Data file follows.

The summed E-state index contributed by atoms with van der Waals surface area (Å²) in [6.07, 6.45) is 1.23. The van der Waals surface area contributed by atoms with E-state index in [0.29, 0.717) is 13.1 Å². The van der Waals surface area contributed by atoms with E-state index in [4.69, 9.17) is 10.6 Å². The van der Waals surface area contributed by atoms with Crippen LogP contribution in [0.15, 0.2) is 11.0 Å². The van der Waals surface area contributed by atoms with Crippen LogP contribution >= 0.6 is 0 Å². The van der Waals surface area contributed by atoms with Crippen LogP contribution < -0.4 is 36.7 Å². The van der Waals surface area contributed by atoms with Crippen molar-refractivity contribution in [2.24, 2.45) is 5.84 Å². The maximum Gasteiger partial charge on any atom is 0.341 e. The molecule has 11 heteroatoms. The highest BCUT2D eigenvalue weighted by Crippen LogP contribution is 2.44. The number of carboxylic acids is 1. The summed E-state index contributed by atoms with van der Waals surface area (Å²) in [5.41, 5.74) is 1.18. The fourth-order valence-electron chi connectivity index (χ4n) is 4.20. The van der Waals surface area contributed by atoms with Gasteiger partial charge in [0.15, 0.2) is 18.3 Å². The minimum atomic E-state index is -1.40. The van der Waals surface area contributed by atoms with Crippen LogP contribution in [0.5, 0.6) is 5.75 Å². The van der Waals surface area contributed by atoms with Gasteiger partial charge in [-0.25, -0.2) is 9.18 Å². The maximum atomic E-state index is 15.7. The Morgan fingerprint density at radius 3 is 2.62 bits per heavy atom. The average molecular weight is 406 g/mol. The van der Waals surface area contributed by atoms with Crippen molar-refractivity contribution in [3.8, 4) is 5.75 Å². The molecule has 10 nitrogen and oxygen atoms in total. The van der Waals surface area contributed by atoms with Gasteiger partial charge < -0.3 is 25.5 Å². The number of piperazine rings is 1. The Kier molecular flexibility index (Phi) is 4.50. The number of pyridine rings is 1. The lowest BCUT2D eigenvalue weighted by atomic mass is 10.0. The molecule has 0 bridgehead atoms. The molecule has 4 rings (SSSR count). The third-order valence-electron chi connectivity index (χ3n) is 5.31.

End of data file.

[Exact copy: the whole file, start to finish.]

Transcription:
The summed E-state index contributed by atoms with van der Waals surface area (Å²) in [6.07, 6.45) is 1.23. The van der Waals surface area contributed by atoms with E-state index in [0.29, 0.717) is 13.1 Å². The van der Waals surface area contributed by atoms with E-state index in [4.69, 9.17) is 10.6 Å². The van der Waals surface area contributed by atoms with Crippen LogP contribution in [0.15, 0.2) is 11.0 Å². The van der Waals surface area contributed by atoms with Crippen LogP contribution >= 0.6 is 0 Å². The van der Waals surface area contributed by atoms with Crippen LogP contribution < -0.4 is 36.7 Å². The van der Waals surface area contributed by atoms with Crippen molar-refractivity contribution in [2.24, 2.45) is 5.84 Å². The maximum Gasteiger partial charge on any atom is 0.341 e. The molecule has 11 heteroatoms. The highest BCUT2D eigenvalue weighted by Crippen LogP contribution is 2.44. The number of carboxylic acids is 1. The summed E-state index contributed by atoms with van der Waals surface area (Å²) in [5.41, 5.74) is 1.18. The fourth-order valence-electron chi connectivity index (χ4n) is 4.20. The van der Waals surface area contributed by atoms with Gasteiger partial charge in [0.15, 0.2) is 18.3 Å². The minimum atomic E-state index is -1.40. The van der Waals surface area contributed by atoms with Crippen LogP contribution in [0.5, 0.6) is 5.75 Å². The van der Waals surface area contributed by atoms with Gasteiger partial charge in [-0.25, -0.2) is 9.18 Å². The maximum atomic E-state index is 15.7. The Morgan fingerprint density at radius 3 is 2.62 bits per heavy atom. The average molecular weight is 406 g/mol. The van der Waals surface area contributed by atoms with Crippen molar-refractivity contribution in [3.8, 4) is 5.75 Å². The molecule has 10 nitrogen and oxygen atoms in total. The van der Waals surface area contributed by atoms with Gasteiger partial charge < -0.3 is 25.5 Å². The number of piperazine rings is 1. The Kier molecular flexibility index (Phi) is 4.50. The number of pyridine rings is 1. The lowest BCUT2D eigenvalue weighted by atomic mass is 10.0. The molecule has 0 bridgehead atoms. The molecule has 4 rings (SSSR count). The third-order valence-electron chi connectivity index (χ3n) is 5.31.